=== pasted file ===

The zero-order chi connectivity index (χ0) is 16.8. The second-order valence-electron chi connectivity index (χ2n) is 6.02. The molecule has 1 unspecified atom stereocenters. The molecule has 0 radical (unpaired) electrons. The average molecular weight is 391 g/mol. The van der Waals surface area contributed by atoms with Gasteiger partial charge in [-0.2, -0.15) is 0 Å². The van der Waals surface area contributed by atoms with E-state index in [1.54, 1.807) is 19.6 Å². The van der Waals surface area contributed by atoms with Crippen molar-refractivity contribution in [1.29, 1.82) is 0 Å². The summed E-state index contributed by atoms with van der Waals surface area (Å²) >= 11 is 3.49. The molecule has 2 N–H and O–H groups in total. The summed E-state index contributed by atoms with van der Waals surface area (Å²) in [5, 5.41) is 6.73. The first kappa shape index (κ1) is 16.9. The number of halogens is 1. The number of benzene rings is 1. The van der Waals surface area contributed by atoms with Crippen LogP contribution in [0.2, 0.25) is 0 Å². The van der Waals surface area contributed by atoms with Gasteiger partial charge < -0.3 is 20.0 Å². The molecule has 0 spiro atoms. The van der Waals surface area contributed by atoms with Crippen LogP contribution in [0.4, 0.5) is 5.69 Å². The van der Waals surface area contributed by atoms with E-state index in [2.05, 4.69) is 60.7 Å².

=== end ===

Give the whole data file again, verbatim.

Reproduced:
The zero-order chi connectivity index (χ0) is 16.8. The second-order valence-electron chi connectivity index (χ2n) is 6.02. The molecule has 1 unspecified atom stereocenters. The molecule has 0 radical (unpaired) electrons. The average molecular weight is 391 g/mol. The van der Waals surface area contributed by atoms with Gasteiger partial charge in [-0.2, -0.15) is 0 Å². The van der Waals surface area contributed by atoms with E-state index in [1.54, 1.807) is 19.6 Å². The van der Waals surface area contributed by atoms with Crippen molar-refractivity contribution in [1.29, 1.82) is 0 Å². The summed E-state index contributed by atoms with van der Waals surface area (Å²) >= 11 is 3.49. The molecule has 2 N–H and O–H groups in total. The summed E-state index contributed by atoms with van der Waals surface area (Å²) in [5, 5.41) is 6.73. The first kappa shape index (κ1) is 16.9. The number of halogens is 1. The number of benzene rings is 1. The van der Waals surface area contributed by atoms with Crippen LogP contribution in [0.2, 0.25) is 0 Å². The van der Waals surface area contributed by atoms with Gasteiger partial charge < -0.3 is 20.0 Å². The molecule has 0 spiro atoms. The van der Waals surface area contributed by atoms with Crippen LogP contribution in [0.4, 0.5) is 5.69 Å². The van der Waals surface area contributed by atoms with E-state index in [2.05, 4.69) is 60.7 Å².